Accepting Life’s Changes
With every major milestone, I have experienced a period of adjustment.
Posted Mar 16, 2019
With every major milestone in my life, I have experienced a period of adjustment. Of course, having children was the biggest change. First, there were two of us, able to come and go, make spur-of-the-moment plans, stay up late, sleep later the next day, and then suddenly all of this was forever altered. After getting used to this new being in our house, life with the three of us became the new normal, to the point where we could only vaguely remember life without our child. With our two subsequent little ones, I needed to adjust again. Everyone says once you have one child, it’s not that different having another. Sure, the loss of some freedoms has already been accepted, but I found that having two required major changes in schedules, resulting in even more depleted energy (mine). By our third, I felt as if I were a juggler with constant balls in the air and many dropping. A huge change that I adjusted to, of course, because it was overall a wonderful gift to have my three little boys.
As a mom of young kids, I remember feeling at loose ends at the completion of the school year, which suddenly meant a new summer schedule and yet another change. When I adjusted to this different routine, it was time for my boys to return to school and start the craziness of carpools, homework, and after-school activities all over again. Over the three months, I had adapted to the relaxed pace of the summer and all that it entailed, and suddenly I was back in the rat race, which was ironically once comfortable, yet I had to adjust all over again.
Unlike having children, having grandchildren required absolutely no adjustment. This has been one of the only changes in my life that I assumed effortlessly and without some form of trepidation. My role of Nana is truly a gift. Because I am not the parent, my function is different and far easier and overall more fun (yes, parenting can be fun, but if I am, to be honest, the diligence and tremendous responsibility required to do everything as well as possible places limitations on the overall feeling of delight). There can be no greater joy than seeing one’s child become a loving parent and then, as a grandparent, to be given the opportunity to watch over and play with these new little souls. My grandson and granddaughter have given me another way in which to become young again and watch the world unfold through their little eyes. I cherish this change every day.
Another profound change is my role as a fairly recent retiree. I had defined myself as an English professor for four decades. Suddenly, I must use the "past tense" in describing my career and profession. One of my friends stated that she plans to use the present tense when referring to her career despite retiring one day, but I disagree. The act of teaching, for me, is completed; it has ended. I cannot say that I am still a teacher, for I do not actively teach in a classroom. This has been a very difficult adjustment, for I loved the act and art of teaching and adored my students. Perhaps, then, there are some changes that I might never fully accept.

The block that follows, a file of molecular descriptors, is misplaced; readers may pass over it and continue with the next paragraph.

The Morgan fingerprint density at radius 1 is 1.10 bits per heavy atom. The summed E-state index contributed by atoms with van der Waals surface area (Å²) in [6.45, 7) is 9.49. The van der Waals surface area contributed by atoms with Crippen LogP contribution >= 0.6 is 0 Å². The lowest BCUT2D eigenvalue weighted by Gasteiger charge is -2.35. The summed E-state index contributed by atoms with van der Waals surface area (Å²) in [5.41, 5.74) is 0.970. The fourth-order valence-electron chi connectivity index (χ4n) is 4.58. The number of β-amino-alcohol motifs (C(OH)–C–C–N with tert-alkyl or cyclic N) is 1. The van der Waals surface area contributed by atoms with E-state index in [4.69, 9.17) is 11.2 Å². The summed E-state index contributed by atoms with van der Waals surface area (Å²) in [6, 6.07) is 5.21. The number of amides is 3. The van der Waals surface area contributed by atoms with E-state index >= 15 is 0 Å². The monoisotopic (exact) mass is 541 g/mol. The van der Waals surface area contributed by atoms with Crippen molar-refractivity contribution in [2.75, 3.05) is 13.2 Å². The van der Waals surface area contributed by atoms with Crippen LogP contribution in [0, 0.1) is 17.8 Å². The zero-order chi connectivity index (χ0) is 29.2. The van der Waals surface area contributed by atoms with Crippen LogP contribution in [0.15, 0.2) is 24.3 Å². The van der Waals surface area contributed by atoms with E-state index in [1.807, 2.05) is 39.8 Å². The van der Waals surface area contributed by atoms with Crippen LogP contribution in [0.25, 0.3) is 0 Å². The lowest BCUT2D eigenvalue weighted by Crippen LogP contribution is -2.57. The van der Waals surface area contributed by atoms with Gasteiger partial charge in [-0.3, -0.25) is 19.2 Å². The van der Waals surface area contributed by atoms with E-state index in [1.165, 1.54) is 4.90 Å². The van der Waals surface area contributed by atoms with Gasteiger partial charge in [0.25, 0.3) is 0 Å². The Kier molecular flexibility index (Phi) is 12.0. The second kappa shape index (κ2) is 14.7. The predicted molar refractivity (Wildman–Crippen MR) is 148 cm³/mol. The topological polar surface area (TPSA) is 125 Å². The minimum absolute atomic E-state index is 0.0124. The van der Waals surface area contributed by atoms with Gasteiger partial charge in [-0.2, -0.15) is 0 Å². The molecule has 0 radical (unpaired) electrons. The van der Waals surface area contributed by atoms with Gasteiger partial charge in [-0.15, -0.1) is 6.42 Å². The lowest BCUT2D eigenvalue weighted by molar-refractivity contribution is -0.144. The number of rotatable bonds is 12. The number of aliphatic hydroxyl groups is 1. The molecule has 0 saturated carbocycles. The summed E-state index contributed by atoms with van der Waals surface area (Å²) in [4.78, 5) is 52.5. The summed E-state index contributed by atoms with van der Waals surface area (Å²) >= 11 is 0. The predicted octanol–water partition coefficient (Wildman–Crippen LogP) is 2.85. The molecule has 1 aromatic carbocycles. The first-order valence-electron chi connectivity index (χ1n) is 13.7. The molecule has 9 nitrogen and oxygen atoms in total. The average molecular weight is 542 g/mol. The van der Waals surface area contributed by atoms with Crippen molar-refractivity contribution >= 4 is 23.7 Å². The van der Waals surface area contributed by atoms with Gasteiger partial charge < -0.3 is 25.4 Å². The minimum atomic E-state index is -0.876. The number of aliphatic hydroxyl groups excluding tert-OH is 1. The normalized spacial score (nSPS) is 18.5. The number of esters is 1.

Another interesting change has been the recent title of "author." In our society, for some strange reason, we can write for our entire lives, but unless our words are published, we aren’t viewed as "authors." I have always been a writer. Suddenly, though, I am also an author. This new designation carries with it a tremendous responsibility to make sure my writing finds a place "out there" in the world for others to read — a joyful yet mystifying change.
But age does not necessarily make for an easier transition to the overall idea of change. I once had to transform from a daughter who was worried about and cared for to a daughter who became the worrier of my parents and protector of my fragile, wheelchair-ridden father. I could never fully adjust to this change — becoming the daughter of elderly, infirm parents. My memory kept playing tricks on me, bringing me back to happier, healthier days of my parents’ activities and full lives — the type of full life I am living now. I did my best to recreate a new vision of my mother and father, the one that required me to have inordinate patience as they became old and ill, yet there was a part of me that kept returning to another time, to a time when my parents were healthy and strong. It was always a bittersweet tug-of-war, one I never quite won.
And of course, one of the immense changes in my own aging, which is a slow process reinforced by comparing my current photos with those from the past (even from a couple of years ago) and my new aches and pains. But I acknowledge that it is a gift to age, for the alternative is very sad, indeed. My husband looks in the mirror and sees the same aging process in himself, but together we look into each other’s eyes and see the same younger people we once were and remember, which is greatly comforting.
I am truly grateful for the changes with which life provides us, for they come with incredible lessons of growth and learning — and also amazing rewards. Yes, perhaps life, for me, is to slowly accept change in all its forms and to continue on gloriously, despite the powerful desire to longingly look back into the past. I once heard someone say, “It’s fine to look back, but we shouldn't stare.” I have made it a point to focus on my present day without spending too much time looking back or gazing ahead.